BACKGROUND: Chronic liver failure due to HCV-related cirrhosis is the leading indication for liver transplantation in Western countries. Inferior long-term results have been reported for liver transplantation in HCV patients, especially when marginal donor livers are utilized. The aim of this study was to retrospectively analyze the outcome of liver transplantation from elderly donors in HCV versus non-HCV recipients. METHODS: One hundred seventy-nine patients receiving 204 liver transplantations were divided into four groups according to HCV positivity and donor age (> or <65 years). Long-term survivals were calculated by the Kaplan-Meier method. RESULTS: Grafts from donors of >65 years into HCV-positive patients displayed lower patient and graft survival rates than HCV-negative cases, although macrosteatosis was more frequent (55% vs 9%, P =.02) among organs used for non-HCV cases. Moreover, HCV-positive recipients transplanted with a donor aged >65 years had significantly lower patient and graft survival (40% vs 78% [P =.01] and 40% vs 68% [P =.06], respectively) than patients receiving a liver from a younger donor. CONCLUSIONS: Our retrospective analysis, although hampered by a small number of patients transplanted with an old liver, suggest that the results of liver transplantation with a donor graft >65 years of age into an HCV-positive recipient shows a worse outcome than those from younger donors. Older livers should be reserved for non-HCV cases.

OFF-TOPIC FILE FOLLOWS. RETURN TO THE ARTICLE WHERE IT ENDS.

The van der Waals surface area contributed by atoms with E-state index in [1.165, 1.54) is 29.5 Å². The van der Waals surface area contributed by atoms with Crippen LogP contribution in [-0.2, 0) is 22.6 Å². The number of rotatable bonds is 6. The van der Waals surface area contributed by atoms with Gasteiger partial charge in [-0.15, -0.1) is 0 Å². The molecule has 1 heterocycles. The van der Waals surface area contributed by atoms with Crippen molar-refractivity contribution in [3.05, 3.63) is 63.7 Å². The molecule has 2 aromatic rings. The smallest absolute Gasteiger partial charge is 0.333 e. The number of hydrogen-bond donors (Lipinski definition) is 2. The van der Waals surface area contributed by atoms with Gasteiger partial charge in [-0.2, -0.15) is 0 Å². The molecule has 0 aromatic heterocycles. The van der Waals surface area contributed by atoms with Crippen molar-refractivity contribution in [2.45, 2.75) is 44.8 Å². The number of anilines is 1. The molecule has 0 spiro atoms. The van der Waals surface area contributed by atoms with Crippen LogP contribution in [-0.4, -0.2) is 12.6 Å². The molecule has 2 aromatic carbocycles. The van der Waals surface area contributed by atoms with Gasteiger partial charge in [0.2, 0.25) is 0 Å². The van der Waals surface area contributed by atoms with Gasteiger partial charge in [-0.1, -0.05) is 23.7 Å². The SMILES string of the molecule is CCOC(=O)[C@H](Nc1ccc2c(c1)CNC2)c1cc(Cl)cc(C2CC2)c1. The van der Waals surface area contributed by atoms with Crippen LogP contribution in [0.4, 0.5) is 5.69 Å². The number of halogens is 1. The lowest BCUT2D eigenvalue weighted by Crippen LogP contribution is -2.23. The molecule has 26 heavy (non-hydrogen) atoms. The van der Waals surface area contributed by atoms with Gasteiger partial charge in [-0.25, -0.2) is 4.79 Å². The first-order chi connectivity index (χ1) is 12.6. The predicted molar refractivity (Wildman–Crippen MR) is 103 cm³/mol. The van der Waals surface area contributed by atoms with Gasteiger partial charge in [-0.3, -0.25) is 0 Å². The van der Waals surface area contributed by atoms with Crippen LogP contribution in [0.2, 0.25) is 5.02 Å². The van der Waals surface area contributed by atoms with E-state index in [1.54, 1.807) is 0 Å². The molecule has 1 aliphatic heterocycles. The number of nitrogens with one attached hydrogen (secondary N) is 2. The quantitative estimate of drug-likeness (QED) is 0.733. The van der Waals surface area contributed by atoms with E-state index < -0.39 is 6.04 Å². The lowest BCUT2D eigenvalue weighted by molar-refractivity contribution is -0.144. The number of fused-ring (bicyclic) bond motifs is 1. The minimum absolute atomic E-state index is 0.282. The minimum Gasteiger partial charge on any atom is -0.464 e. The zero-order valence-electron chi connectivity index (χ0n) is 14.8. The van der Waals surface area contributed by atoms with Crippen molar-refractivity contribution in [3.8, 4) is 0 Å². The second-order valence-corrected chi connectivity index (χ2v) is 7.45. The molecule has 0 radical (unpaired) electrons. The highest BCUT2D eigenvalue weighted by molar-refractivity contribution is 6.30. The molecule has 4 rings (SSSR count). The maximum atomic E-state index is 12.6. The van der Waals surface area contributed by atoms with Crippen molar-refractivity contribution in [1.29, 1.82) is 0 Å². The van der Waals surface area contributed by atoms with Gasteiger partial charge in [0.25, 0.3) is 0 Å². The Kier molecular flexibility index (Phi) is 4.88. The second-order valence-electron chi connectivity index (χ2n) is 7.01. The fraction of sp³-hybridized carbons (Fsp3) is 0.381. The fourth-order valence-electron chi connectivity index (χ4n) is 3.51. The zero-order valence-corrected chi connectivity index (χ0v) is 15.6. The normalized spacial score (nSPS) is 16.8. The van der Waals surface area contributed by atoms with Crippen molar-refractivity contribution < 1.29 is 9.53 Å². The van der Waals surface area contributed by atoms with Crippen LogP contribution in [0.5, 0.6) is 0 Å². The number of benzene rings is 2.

Liver transplantation from old donors into HCV and non-HCV recipients

BACCARANI, Umberto;ADANI, Gian Luigi;TONIUTTO, Pierluigi;VIALE, Pierluigi;RISALITI, Andrea;BRESADOLA, Fabrizio
2004-01-01

Abstract

BACKGROUND: Chronic liver failure due to HCV-related cirrhosis is the leading indication for liver transplantation in Western countries. Inferior long-term results have been reported for liver transplantation in HCV patients, especially when marginal donor livers are utilized. The aim of this study was to retrospectively analyze the outcome of liver transplantation from elderly donors in HCV versus non-HCV recipients. METHODS: One hundred seventy-nine patients receiving 204 liver transplantations were divided into four groups according to HCV positivity and donor age (> or <65 years). Long-term survivals were calculated by the Kaplan-Meier method. RESULTS: Grafts from donors of >65 years into HCV-positive patients displayed lower patient and graft survival rates than HCV-negative cases, although macrosteatosis was more frequent (55% vs 9%, P =.02) among organs used for non-HCV cases. Moreover, HCV-positive recipients transplanted with a donor aged >65 years had significantly lower patient and graft survival (40% vs 78% [P =.01] and 40% vs 68% [P =.06], respectively) than patients receiving a liver from a younger donor. CONCLUSIONS: Our retrospective analysis, although hampered by a small number of patients transplanted with an old liver, suggest that the results of liver transplantation with a donor graft >65 years of age into an HCV-positive recipient shows a worse outcome than those from younger donors. Older livers should be reserved for non-HCV cases.
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Utilizza questo identificativo per citare o creare un link a questo documento: https://hdl.handle.net/11390/877185
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